NATO has made a decision to accept Ukraine and Georgia, but has not set a timeline for admission. This was stated by Secretary General of the Alliance Jens Stoltenberg in an interview published in La Repubblica newspaper on Friday, writes UNN.
"Ukraine has already applied for membership, and we decided to work on it. To support it in reforms, in the modernization of the armed forces according to our standards. It is clear that we are open. In 2008, we established that Ukraine and Georgia would become members, but we did not establish when," Stoltenberg said.
However, according to the NATO Secretary General, the main message now is different: "the question of membership concerns Ukraine and the 30 allies of the pact."
"In return, the Russians would like a binding agreement preventing NATO expansion. This would be a violation of our principles on self-determination of peoples. Ukrainians, Finns or Swedes should have the right to decide for themselves whether and when to join. The Russians cannot interfere. They want to regain some influence reserved for the great powers. But this is not the Europe I would like to live in. European states are free and independent," he added.
At the same time, Stoltenberg pointed out that "now on the agenda is reform, assistance to Ukraine." "I repeat: now we are talking about Russian aggression, not everything else. They occupied part of Ukraine, Crimea, they control Donbass through the support of separatists, and then they try to force us to accept a legally binding treaty that violates national sovereignty. This is the key issue," he noted.
Note that Russia and the West took an uncompromising stance during talks this week to discuss tensions over Ukraine. While Moscow demanded a halt to NATO expansion, Washington and its allies categorically rejected such demands.
Monday's Russia-U.S. talks in Geneva and Wednesday's Russia-NATO meeting in Brussels failed to bridge the gap in positions, although the sides left open the possibility of future talks on arms control and ways to prevent military incidents between Russia and the West, AP noted.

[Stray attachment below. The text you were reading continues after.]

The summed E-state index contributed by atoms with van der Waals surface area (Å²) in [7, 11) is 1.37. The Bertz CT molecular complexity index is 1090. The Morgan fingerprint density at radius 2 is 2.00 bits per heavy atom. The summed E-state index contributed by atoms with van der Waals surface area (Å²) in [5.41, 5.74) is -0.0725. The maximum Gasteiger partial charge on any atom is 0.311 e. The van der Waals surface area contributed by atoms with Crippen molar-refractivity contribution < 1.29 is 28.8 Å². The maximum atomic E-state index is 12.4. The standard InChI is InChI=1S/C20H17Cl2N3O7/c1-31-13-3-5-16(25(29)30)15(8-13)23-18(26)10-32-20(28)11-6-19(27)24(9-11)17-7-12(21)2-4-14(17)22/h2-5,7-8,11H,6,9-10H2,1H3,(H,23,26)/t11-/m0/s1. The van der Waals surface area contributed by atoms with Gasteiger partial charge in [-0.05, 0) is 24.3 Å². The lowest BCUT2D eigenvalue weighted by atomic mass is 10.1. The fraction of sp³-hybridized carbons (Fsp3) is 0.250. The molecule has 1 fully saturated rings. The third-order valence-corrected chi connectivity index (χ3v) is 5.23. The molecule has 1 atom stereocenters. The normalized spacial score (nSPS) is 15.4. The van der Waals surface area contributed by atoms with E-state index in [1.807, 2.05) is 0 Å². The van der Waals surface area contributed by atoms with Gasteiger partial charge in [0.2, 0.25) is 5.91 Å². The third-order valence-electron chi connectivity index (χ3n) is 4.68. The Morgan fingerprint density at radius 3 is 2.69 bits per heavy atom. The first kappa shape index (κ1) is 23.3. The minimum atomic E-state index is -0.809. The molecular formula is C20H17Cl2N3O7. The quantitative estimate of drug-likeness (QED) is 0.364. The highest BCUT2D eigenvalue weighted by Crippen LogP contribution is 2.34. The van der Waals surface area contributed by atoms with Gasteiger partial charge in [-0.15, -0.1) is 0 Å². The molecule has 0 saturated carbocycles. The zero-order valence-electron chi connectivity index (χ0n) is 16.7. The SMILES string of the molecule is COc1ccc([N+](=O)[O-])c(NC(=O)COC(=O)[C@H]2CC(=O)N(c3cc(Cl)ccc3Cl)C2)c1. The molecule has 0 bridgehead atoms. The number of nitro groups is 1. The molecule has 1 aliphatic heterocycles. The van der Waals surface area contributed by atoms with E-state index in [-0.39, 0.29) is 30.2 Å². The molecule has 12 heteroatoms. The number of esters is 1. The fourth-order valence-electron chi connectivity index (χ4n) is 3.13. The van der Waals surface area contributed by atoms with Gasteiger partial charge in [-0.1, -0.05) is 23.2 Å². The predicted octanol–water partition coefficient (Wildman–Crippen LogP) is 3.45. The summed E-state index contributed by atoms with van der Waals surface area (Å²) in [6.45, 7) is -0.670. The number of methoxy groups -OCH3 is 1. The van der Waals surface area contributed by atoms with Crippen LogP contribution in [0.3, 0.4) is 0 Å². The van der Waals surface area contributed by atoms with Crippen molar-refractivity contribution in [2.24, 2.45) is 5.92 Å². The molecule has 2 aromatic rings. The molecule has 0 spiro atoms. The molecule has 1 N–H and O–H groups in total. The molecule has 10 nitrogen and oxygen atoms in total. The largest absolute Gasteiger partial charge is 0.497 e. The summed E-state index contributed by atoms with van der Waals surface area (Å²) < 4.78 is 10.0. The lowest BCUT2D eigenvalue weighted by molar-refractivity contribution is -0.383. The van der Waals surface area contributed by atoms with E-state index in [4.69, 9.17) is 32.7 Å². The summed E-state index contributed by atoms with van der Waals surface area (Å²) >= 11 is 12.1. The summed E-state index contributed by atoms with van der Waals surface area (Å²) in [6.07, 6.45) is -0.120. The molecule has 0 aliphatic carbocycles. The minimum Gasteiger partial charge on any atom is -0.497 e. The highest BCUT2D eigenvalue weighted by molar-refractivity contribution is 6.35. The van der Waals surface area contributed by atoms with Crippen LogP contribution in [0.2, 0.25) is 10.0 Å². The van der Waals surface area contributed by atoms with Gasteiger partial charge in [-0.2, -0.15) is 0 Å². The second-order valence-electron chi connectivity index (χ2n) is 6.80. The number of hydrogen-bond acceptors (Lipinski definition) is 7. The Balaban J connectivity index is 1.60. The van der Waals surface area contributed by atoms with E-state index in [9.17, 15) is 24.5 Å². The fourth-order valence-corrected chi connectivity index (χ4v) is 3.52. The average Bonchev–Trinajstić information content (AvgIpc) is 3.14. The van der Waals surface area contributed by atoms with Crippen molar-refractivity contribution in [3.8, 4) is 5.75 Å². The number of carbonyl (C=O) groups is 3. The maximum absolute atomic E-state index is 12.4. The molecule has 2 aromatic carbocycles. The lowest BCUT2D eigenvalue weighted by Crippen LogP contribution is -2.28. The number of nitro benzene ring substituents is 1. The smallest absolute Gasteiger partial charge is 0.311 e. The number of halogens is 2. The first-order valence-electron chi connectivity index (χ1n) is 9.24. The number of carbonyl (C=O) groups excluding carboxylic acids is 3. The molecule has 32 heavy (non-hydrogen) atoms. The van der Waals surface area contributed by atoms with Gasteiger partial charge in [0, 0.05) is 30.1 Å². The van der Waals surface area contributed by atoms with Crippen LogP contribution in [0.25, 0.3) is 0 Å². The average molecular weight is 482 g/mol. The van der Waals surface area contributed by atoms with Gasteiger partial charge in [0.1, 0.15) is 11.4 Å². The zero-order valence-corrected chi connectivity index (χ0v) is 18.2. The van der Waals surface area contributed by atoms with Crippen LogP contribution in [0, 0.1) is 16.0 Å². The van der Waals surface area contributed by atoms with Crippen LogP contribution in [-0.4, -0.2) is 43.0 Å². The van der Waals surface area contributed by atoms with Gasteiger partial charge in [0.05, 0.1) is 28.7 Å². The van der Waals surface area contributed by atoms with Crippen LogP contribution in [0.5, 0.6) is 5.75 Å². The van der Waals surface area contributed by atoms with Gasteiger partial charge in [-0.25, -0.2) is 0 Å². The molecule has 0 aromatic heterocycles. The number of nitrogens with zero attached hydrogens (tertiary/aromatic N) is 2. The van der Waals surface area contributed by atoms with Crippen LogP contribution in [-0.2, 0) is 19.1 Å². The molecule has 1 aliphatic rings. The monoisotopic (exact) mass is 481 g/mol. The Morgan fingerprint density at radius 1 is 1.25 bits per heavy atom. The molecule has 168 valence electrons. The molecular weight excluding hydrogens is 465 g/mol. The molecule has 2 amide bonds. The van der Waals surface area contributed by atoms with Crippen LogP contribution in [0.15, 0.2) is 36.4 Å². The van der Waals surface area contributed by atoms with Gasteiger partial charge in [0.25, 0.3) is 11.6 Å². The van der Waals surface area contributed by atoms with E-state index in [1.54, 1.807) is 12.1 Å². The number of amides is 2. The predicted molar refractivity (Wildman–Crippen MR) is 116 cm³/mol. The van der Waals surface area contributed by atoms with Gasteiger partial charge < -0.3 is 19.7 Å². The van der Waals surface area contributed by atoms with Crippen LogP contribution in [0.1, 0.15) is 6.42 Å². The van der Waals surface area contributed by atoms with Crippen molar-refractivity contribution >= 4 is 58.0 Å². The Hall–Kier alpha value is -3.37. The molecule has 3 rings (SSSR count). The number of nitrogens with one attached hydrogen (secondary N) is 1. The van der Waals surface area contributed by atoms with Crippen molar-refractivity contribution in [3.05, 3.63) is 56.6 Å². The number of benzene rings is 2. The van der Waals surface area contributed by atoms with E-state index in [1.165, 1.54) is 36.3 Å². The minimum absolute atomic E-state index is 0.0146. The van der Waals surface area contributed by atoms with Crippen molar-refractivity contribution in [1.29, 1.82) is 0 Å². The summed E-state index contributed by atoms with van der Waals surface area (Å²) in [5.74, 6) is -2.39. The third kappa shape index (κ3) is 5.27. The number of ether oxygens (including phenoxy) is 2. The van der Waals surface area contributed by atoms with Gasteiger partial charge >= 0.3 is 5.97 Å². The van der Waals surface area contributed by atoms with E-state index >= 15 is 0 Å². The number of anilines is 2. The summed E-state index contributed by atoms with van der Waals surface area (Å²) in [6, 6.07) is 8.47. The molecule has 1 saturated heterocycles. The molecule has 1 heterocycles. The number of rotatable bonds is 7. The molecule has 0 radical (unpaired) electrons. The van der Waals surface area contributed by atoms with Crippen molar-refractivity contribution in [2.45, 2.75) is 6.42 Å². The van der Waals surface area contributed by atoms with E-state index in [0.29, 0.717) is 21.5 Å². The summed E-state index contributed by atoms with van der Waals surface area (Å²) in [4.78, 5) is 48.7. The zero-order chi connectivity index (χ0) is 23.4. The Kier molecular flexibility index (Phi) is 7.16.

The talks come as Ukrainian authorities and Western partners are drawing attention to Russia's worsening security situation in Donbass, Russia's buildup of forces along its border with Ukraine, the danger of a new Russian invasion, and increased Russian disinformation.
Putin's main demand is for guarantees from the U.S. and its allies that NATO will not expand further east and deploy weapons systems that Russia considers a threat there.
On December 17, Russia sent the U.S. and NATO proposals on security in Eastern Europe, which it believes are necessary to ease tensions around Ukraine. Moscow's demands include a ban on Ukraine joining NATO, the Kremlin's veto of NATO military deployments in former Soviet republics, and an end to military exercises near its borders.
Negotiations with Russia were held with the U.S., NATO, and OSCE-at a high-level U.S.-Russian dialogue in Geneva on Jan. 10, then at a Jan. 12 Russia-NATO Council meeting in Brussels, and at a Jan. 13 OSCE Permanent Council meeting in Vienna.